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The money’s there for an inflation-busting pay rise. How can teachers win it?

Escalating the strikes after the Easter break can deliver victory, says NEU union teacher Paul McGarr
Issue 2846
NEU strike rally in Plymouth. Teachers on strike are holding home made placards which read back their future and teachers not turnips

NEU union teachers’ strike rally in Plymouth last week

Teachers across England plan to strike again on Wednesday and Thursday. Hundreds of thousands of NEU union members from across the country will join a national demonstration in London on the Wednesday.

Over half a million civil service and university workers, junior doctors, London Tube workers and more plan to strike on the same day—budget day. And many of them will join the march in London.

It comes at a crucial juncture in the wider pay revolt. The pressure of strikes has provoked some movement by employers and governments. But, in too many cases, union leaders have retreated. They have suspended or called off action even though the offers still leave workers facing pay cuts, instead of escalating to win a clear cut victory.

This was brought home when the NEU’s national executive voted on Friday to call off strikes in Wales following a new offer from the Welsh Labour government. That retreat was a mistake.

Wednesday’s budget day march will be followed by Thursday’s schools strike, which will see mass gatherings in many areas with strikers discussing the way forward. It is crucial that these gatherings create pressure to step up the strikes—and escalate to more hard hitting-action after the imminent Easter schools break.

There will be a battle inside the NEU over the direction of the pay fight. The Welsh offer showed significant movement. It was an extra 1.5 percent percent consolidated—integrated into basic pay for this school year- and then an extra 5 percent for the next school year from September. This is on top of the 5 percent already paid this school year.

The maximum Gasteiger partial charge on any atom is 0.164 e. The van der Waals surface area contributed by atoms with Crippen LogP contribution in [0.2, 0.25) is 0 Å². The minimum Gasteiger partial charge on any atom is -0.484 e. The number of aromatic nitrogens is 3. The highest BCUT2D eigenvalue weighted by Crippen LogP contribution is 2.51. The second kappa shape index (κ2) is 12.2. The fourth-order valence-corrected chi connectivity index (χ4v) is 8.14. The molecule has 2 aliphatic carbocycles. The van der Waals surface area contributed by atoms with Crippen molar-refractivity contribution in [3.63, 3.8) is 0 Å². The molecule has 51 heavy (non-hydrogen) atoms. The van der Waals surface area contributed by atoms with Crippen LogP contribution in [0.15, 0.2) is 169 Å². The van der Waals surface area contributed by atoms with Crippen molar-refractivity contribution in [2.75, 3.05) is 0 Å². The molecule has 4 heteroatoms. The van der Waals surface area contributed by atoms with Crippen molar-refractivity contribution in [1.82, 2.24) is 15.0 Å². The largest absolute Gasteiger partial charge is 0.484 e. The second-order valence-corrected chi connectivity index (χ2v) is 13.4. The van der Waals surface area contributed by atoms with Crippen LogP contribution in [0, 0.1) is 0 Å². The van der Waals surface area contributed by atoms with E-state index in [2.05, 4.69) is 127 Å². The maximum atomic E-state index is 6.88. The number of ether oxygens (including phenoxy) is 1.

And new money had been found to make these offers fully funded. In addition, a one off payment of an extra 1.5 percent this school year was thrown in. The overall impact is an 11.8 percent percent rise for most teachers across the two school years— this and next—with a one off payment on top.

That is a shift from where things were before the strikes. But with inflation across the two years around 17 percent—and that’s on a conservative estimate—it is still a near 5% pay cut in real terms.

The NEU is putting the offer to members in Wales, with no recommendation. Members should vote to reject and rejoin the strikes. Socialist Workers Party (SWP) members on the NEU executive argued against calling off the strikes in Wales, and were among a minority who voted to keep the strikes on.

Teachers in Scotland in the EIS union last week voted in an online ballot overwhelmingly to accept a similar offer to that in Wales. It is worth around 14 percent over two years—and fully funded. Again, real movement, but still a pay cut when set against inflation over the same period.

The Westminster government could easily meet teachers’ claim for an above inflation pay rise for all which is fully funded. That would cost around £1 billion. 

The government has just announced it has £30 billion more than it forecast it would have this year. And that’s not to mention the billions more that could be raised by jacking up tax on the obscene profits of the energy companies.

The NEU executive will meet again on 25 March, and a week later delegates will gather in Harrogate for the union’s annual conference. There will be serious and sharp debates about how to carry the pay and funding fight forward.

It is crucial, both for teachers and for the wider pay revolt, that these lead not to retreats but to hard-hitting escalation of the strikes after Easter. That can break the Westminster government and win the victory that is possible.

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